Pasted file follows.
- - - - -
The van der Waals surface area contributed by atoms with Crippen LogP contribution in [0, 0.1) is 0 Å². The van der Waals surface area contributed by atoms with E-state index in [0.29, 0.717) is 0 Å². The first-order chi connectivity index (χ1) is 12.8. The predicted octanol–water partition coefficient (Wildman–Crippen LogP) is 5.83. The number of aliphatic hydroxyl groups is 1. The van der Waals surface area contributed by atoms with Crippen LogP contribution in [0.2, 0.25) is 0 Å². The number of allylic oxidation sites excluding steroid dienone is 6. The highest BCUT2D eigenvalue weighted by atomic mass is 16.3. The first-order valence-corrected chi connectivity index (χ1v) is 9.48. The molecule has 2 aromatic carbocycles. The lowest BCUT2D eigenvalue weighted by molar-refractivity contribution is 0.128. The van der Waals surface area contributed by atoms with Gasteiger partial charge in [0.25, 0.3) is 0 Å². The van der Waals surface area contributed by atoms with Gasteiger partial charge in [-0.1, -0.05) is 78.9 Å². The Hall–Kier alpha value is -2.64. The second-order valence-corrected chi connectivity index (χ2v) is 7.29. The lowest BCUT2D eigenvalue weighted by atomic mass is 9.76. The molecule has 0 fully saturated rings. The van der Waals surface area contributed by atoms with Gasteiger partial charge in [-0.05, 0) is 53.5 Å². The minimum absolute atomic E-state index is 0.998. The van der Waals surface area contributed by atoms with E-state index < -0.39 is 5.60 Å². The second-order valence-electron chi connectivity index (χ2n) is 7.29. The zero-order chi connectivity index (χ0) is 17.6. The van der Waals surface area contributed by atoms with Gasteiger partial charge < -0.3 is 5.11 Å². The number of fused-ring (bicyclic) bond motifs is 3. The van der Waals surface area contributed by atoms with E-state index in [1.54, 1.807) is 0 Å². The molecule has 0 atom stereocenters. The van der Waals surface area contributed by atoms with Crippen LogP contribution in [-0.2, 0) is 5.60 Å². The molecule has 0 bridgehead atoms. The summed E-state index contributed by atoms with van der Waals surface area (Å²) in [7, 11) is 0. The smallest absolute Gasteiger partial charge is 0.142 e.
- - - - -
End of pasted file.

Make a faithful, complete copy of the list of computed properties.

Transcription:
The van der Waals surface area contributed by atoms with Crippen LogP contribution in [0, 0.1) is 0 Å². The van der Waals surface area contributed by atoms with E-state index in [0.29, 0.717) is 0 Å². The first-order chi connectivity index (χ1) is 12.8. The predicted octanol–water partition coefficient (Wildman–Crippen LogP) is 5.83. The number of aliphatic hydroxyl groups is 1. The van der Waals surface area contributed by atoms with Crippen LogP contribution in [0.2, 0.25) is 0 Å². The number of allylic oxidation sites excluding steroid dienone is 6. The highest BCUT2D eigenvalue weighted by atomic mass is 16.3. The first-order valence-corrected chi connectivity index (χ1v) is 9.48. The molecule has 2 aromatic carbocycles. The lowest BCUT2D eigenvalue weighted by molar-refractivity contribution is 0.128. The van der Waals surface area contributed by atoms with Gasteiger partial charge in [0.25, 0.3) is 0 Å². The van der Waals surface area contributed by atoms with Gasteiger partial charge in [-0.1, -0.05) is 78.9 Å². The Hall–Kier alpha value is -2.64. The second-order valence-corrected chi connectivity index (χ2v) is 7.29. The lowest BCUT2D eigenvalue weighted by atomic mass is 9.76. The molecule has 0 fully saturated rings. The van der Waals surface area contributed by atoms with Gasteiger partial charge in [-0.05, 0) is 53.5 Å². The minimum absolute atomic E-state index is 0.998. The van der Waals surface area contributed by atoms with E-state index < -0.39 is 5.60 Å². The second-order valence-electron chi connectivity index (χ2n) is 7.29. The zero-order chi connectivity index (χ0) is 17.6. The van der Waals surface area contributed by atoms with Gasteiger partial charge < -0.3 is 5.11 Å². The number of fused-ring (bicyclic) bond motifs is 3. The van der Waals surface area contributed by atoms with E-state index in [1.54, 1.807) is 0 Å². The molecule has 0 atom stereocenters. The van der Waals surface area contributed by atoms with Crippen LogP contribution in [-0.2, 0) is 5.60 Å². The molecule has 0 bridgehead atoms. The summed E-state index contributed by atoms with van der Waals surface area (Å²) in [7, 11) is 0. The smallest absolute Gasteiger partial charge is 0.142 e.